• 14. 14 Properties of Refractories (contd.) 6. Thermal Conductivity A good heat conductivity of the refractory material is desirable for effective heat transmission in furnace construction. The densest and least porous brick have the highest thermal conductivity, owing to the absence of air-voids. On the other hand, in porous bricks, the entrapped air in the pores, acts as a non-heat conducting material. For making porous refractory bricks, the refractory material is mixed with a liberal amount of carbonaceous material, then mould into bricks and burnt. The carbonaceous material burns off; leaving behind minute voids, which enhances the insulating quality.
  • 15. 15 Properties of Refractories (contd.) 7. Porosity All refractories contain pores, either due to manufacturing methods or deliberately made ( by incorporating saw-dust or cork during manufacture). Porosity is the ratio of its pore’s volume to the bulk volume. W- D W-A P = X 100 W = Wt. of saturated specimen. D = Wt. of Dry specimen. A = Wt. of saturated specimen submerged in water. Porosity is an important property of refractory bricks, because it affects many other characteristics, e.g. chemical stability, strength, abrasion-resistance and thermal conductivity. In a porous refractory, molten charge, slags, gases etc. are likely to enter more easily to a greater depth and may react and reduces the life of the refractory material.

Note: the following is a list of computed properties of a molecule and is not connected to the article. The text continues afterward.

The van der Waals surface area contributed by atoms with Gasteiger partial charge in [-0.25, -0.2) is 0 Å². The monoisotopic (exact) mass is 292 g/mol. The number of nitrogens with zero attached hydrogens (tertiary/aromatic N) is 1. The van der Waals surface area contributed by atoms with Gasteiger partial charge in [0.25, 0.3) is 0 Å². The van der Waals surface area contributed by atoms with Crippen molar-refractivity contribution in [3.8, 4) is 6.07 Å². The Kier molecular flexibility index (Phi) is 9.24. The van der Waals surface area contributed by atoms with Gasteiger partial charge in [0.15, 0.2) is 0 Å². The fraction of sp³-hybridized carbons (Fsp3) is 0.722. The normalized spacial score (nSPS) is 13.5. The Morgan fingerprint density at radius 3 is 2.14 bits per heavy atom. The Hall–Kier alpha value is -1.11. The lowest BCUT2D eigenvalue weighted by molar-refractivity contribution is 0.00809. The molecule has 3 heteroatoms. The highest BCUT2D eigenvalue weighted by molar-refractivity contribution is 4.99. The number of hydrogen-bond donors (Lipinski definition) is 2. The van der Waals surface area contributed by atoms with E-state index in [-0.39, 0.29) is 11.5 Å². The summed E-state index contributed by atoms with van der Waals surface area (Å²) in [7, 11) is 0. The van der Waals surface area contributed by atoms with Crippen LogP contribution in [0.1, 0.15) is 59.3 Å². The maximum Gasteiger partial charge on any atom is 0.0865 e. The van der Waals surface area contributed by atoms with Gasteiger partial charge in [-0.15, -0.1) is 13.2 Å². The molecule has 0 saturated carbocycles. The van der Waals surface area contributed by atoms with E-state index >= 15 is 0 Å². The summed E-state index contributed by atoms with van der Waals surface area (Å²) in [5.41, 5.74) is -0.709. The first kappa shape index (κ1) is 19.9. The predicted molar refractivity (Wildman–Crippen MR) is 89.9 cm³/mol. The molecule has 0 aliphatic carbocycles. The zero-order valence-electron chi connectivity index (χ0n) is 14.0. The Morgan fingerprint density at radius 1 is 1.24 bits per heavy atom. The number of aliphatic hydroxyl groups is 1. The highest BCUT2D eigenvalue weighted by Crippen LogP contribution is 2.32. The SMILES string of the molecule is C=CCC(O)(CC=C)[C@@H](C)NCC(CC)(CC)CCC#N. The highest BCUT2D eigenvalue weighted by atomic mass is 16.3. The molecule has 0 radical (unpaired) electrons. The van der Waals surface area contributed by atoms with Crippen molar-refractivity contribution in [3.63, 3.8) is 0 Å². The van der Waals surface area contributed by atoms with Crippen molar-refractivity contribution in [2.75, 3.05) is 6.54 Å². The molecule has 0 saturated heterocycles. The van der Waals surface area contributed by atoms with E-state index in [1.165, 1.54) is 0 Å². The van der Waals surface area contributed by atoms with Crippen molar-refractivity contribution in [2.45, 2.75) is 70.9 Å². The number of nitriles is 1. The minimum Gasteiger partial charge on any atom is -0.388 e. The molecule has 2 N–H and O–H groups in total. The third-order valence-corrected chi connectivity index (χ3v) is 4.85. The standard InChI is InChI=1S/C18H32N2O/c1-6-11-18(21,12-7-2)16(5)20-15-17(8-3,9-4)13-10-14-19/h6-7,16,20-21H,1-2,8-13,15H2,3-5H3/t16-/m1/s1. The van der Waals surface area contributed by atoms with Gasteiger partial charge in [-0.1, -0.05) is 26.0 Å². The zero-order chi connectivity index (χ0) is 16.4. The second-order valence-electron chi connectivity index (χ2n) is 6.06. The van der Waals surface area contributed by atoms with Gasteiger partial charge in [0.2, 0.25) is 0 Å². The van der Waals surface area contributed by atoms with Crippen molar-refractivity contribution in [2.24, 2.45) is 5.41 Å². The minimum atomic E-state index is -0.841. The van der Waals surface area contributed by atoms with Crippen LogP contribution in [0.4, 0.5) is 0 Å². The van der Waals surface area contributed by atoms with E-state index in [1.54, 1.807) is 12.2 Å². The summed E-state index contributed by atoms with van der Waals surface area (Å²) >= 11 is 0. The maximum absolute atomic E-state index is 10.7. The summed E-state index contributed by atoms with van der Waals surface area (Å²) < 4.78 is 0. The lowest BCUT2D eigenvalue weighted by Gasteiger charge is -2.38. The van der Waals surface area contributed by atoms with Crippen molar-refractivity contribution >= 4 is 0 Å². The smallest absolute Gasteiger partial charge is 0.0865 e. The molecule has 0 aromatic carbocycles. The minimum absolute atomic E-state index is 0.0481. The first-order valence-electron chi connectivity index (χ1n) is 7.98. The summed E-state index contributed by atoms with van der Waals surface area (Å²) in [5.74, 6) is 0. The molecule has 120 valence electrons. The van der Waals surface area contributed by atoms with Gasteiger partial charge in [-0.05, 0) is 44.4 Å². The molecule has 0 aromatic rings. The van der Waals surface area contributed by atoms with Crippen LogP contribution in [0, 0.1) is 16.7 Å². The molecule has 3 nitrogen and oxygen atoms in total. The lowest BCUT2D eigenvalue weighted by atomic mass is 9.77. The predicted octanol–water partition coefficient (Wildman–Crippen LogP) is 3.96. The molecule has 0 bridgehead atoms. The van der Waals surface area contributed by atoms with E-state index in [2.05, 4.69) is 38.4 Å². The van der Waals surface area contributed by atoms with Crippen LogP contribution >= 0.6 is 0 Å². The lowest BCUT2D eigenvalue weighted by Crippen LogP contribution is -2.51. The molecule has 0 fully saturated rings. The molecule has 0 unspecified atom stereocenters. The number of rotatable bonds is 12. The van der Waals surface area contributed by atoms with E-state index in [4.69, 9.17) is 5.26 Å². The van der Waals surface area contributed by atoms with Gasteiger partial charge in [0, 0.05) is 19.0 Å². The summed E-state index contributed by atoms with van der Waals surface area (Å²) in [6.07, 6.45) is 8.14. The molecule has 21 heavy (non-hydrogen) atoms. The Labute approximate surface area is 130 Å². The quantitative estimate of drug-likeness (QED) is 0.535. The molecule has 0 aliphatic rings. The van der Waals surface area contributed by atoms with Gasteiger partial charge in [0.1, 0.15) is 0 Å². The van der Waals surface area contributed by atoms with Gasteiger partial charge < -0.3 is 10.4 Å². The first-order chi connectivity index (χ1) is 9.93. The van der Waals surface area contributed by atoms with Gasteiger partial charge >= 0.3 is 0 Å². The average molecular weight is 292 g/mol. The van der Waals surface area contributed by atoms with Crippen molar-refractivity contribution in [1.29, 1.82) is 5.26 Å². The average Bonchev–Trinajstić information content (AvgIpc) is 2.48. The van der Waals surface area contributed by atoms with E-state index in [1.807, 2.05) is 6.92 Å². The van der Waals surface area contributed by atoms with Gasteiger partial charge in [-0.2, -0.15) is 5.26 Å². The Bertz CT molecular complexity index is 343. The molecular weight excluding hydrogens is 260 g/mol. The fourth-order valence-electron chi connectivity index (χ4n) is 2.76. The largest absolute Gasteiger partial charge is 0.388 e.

• 16. 16 Properties of Refractories (contd.) 7. Porosity Porosity decreases Strength resistance to abrasion resistance to corrosion/ penetration by slags, gases ec. Porosity increases resistance to thermal spalling ( i.e. thermal shock-resistance The densest and least porous brick have the highest thermal conductivity, owing to the absence of air-voids. In porous bricks, the entrapped air in the pores, acts as a non-heat conducting material. A good refractory, in general , should have low porosity.
  • 17. 17 Properties of Refractories (contd.) 8. Thermal Spalling Breaking, cracking, peeling off or fracturing of a refractory brick or block, under high temperature. So good refractory must show a good resistance to thermal spalling. Spalling is caused by rapid changes in temperature, which causes uneven expansion and contraction within the mass of refractory, thereby leading to development of internal stresses and strains. Spalling may also be due to slag penetration into the refractory brick, thereby causing variation in the coefficient of expansion. Spalling can be decreased by • Using high porosity, low coefficient of expansion and good thermal conductivity refractory bricks. • Avoiding sudden temp. changes. • By overfiring the refractories at high temp. for a sufficiently long time, whereby mineral inversion et. takes place making the material less susceptible to uneven expansion or contraction, when heated.
  • 18. 18 Properties of Refractories (contd.) 9. Resistance to abrasion or erosion good refractory must show a good resistance to abrasion or erosion. 10. Electrical conductivity good refractory must show a low electrical conductivity. Except graphite, all other refractories are poor conductors of electricity. 11. Heat capacity Heat capacity of any substance depends on (a) Thermal conductivity (b) Specific heat (c) Specific gravity